The last track on the album, “(Another Song) All Over Again,” is supposed to be a stylistic tribute to Timberlake’s favorite singer, Donny Hathaway. A real ballad, the song allows Timberlake to finally unleash his beautiful falsetto as he appeals for another chance at love. The emotion delivery of the song stresses the point that Timberlake can also be taken seriously for all his promiscuity.

    Timberlake’s second solo effort has its flaws, with its over-the-top lyrics and synthesized sound, but because JT isn’t ashamed to admit how hot he is for you and then still proves he can sing, the album is definitely worthy enough to pop in when you’re on the prowl for some future sex/love sounds.

    Thumbs down…
    from Emily Vaughan

    Justin Timberlake is a marketing genius. He possesses the uncanny ability to convince everyone that if his name is on an album cover, it is good music. Good work, JT. You got America again.

    But aside from his name, JT really didn’t contribute much to FutureSex/LoveSounds. There are a few bars of his trademark falsetto, made infamous in his 2002 debut solo album Justified, but his “singing” is really more digitized speaking in a variety of tones. At least as much credit belongs to Timbaland, the much-hyped producer. Not only is he featured on four tracks on the album, but he also co-wrote, co-produced, and played on 10 of the 12 tracks.

    Even with the creative ingenuity of Timbaland, FutureSex/LoveSounds is uninspiring. The lyrics (“So slide a little bit closer to me/Daddy’s on a mission to please”) are inane. The subjects are so similar that it’s possible to lump them all together into the same song: “Justin Wants to Remind You That He’s Sexy, and Free Tonight.”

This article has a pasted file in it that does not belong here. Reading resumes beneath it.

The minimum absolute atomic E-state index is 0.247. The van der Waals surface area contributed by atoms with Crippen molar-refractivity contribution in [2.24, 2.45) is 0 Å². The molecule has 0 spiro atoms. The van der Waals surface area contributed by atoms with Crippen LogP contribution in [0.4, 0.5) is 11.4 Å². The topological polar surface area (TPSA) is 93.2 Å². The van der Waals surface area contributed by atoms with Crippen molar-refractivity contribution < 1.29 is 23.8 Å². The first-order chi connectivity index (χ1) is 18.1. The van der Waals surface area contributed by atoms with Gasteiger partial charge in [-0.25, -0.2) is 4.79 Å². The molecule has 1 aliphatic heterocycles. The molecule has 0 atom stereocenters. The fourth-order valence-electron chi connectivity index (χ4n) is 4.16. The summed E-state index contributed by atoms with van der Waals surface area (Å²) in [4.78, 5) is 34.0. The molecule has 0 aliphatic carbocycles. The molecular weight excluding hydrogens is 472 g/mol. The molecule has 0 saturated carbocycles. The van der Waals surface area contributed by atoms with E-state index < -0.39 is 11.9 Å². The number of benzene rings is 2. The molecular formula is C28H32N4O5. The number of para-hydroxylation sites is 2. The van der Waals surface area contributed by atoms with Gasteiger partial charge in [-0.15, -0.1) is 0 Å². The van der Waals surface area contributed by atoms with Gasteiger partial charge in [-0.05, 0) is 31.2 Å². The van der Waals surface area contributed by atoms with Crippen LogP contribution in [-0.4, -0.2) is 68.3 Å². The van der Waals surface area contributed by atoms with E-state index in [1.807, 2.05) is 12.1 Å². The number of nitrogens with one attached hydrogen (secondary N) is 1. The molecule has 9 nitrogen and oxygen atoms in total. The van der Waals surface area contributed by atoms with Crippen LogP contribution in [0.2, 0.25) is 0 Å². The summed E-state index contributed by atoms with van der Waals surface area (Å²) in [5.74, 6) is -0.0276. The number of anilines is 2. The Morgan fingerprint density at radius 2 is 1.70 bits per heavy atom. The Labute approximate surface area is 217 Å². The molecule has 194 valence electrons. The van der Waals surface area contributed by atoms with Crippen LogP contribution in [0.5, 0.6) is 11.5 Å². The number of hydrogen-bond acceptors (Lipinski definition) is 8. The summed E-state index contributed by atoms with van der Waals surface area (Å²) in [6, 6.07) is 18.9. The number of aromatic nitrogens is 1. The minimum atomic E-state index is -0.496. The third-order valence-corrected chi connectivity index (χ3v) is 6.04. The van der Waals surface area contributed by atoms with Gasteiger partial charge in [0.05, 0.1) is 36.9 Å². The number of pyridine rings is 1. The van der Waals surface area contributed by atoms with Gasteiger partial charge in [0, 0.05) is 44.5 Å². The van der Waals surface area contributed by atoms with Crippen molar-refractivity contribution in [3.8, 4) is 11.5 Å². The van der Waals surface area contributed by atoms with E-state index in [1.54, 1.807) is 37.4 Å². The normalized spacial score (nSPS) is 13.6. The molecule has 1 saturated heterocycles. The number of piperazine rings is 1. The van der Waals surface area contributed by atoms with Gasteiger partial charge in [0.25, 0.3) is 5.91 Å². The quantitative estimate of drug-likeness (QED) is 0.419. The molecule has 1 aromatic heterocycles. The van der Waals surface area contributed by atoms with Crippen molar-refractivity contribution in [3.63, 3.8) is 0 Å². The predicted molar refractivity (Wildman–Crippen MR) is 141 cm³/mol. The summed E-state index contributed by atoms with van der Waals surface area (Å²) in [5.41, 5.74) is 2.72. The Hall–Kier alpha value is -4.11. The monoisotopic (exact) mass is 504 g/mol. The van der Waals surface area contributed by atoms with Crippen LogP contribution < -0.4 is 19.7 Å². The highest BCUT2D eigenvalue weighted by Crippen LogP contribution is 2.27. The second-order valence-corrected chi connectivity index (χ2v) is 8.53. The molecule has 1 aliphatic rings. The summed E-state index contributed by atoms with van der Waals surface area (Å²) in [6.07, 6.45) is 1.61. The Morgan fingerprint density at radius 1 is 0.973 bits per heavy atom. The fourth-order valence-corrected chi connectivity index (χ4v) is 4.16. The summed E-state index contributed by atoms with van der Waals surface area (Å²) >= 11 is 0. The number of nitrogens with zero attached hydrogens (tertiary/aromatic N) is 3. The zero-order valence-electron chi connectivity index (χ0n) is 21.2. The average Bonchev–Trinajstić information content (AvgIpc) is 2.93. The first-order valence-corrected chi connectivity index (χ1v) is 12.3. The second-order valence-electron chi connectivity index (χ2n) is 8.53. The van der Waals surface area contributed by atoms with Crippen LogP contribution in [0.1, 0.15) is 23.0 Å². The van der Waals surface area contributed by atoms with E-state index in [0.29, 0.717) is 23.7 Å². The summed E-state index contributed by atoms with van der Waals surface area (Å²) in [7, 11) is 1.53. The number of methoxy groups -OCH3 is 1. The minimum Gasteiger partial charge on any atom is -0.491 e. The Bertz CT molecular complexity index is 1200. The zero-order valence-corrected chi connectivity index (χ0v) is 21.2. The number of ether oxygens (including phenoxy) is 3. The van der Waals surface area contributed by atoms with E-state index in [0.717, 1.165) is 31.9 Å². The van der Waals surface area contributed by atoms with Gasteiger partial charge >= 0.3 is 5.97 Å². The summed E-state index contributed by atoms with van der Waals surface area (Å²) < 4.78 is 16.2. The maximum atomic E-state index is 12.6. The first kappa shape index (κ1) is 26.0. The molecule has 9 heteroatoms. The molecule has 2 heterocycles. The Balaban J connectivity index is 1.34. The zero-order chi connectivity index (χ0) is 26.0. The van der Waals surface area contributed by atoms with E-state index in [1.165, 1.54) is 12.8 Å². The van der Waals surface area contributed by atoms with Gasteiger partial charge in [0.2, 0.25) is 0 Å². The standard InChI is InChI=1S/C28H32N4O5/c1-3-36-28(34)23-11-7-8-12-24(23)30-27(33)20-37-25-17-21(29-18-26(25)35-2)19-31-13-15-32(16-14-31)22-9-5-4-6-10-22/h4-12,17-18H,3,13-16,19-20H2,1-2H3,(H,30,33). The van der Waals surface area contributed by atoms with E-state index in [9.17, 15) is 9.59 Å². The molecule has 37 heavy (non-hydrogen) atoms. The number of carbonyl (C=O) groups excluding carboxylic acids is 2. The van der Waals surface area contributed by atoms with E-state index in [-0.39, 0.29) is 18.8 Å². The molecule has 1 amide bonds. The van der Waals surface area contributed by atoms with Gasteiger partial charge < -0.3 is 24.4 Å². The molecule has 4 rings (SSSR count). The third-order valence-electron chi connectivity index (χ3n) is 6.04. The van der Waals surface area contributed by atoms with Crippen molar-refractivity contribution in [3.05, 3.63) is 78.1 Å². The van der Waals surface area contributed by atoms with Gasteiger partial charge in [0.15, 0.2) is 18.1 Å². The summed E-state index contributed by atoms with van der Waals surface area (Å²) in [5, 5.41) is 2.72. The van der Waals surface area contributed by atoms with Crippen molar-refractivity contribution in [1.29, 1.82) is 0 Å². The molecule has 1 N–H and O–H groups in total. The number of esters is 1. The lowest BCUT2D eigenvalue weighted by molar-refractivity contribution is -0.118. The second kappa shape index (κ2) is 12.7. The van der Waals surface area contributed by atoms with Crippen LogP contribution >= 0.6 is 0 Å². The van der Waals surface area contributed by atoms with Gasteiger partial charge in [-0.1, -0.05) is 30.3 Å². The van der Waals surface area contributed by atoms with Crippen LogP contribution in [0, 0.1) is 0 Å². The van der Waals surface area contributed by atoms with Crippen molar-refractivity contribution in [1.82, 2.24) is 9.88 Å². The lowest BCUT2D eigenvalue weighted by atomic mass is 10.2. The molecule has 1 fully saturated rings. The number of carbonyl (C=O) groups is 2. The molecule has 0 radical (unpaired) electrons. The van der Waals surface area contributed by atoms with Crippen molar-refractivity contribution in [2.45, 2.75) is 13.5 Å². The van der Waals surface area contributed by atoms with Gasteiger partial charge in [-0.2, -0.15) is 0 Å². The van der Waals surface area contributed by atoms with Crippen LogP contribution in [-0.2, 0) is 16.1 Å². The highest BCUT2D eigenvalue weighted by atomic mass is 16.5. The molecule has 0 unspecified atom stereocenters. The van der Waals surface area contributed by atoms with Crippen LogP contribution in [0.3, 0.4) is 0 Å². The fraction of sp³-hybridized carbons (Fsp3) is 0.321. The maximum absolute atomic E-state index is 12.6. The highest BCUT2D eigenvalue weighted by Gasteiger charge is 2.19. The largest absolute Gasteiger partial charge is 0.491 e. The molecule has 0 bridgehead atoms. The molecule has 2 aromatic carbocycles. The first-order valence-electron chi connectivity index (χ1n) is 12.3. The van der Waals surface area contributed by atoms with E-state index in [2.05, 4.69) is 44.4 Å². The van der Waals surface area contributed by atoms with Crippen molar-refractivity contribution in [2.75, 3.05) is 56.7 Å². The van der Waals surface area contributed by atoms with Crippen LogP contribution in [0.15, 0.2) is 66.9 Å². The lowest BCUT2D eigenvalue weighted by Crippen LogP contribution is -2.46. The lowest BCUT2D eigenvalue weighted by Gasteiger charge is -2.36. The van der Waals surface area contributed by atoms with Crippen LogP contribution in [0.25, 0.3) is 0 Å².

This isn’t to say that there’s something wrong with themed albums, or even a sex-themed album, which, albeit overdone, is always a big seller and generates popular radio hits. The first single “SexyBack” proves this formula still works.

    The problem is with Timberlake’s version of a sex-themed album. One could argue that Justified was also a sex-themed album (which calls into question the idea that FutureSex/LoveSounds is a step forward in JT’s growth as an artist). With songs like “Senorita,” “Take Me Now (And She Said),” and the infamous “Rock Your Body” Timberlake has always used sex as his personal muse.

    His latest project, however, misinterprets the word “theme.” A theme is an umbrella concept. That doesn’t mean in one song you can say “I’ve got her in my zone,” and two songs later announce “I got sexy ladies all over the floor,” and later quip that “I’mma freak you right each and every night.” Ok, ok JT, we get it. You’re getting laid.

    He also claims to have gone around the world twice, once in “My Love” and again in “Damn Girl.” Apparently, JT is also running out of creative ways to say he would like you to go to bed with him.

    The low point of the album would have to be “Chop Me Up.” Not only is the music nearly indistinguishable from the 11 other tracks where he tries to be a sleazy flirt, but it takes a pedophilic turn with the line “Simon says touch yours while you touch mine.” Too much information.

    FutureSex/LoveSounds does have some catchy songs, which (for better or worse) will get stuck in your head. “My Love” and “What Goes Around…Comes Around (Interlude)” at least sound remotely different from the rest of the album, and “SexyBack” has already defiled radios across America.

    Perhaps we were being spared in the late 90s when Timberlake was in *NSYNC and being criticized for not writing his own music. Obviously, he didn’t have enough material in his head to co-write one album. Just think of the suffering that would have ensued had he written five.

    The saddest thing about FutureSex/LoveSounds is that it follows Justified. While not the most brilliant album ever recorded, it at least showed potential for Timberlake’s solo career. Easily the most popular prodigy of the boy band era, he was primed to lead the way to solo success.

    Unfortunately, as a follow up to the twice Grammy award-winning debut, the best word for JT’s sophomore endeavor is disappointment.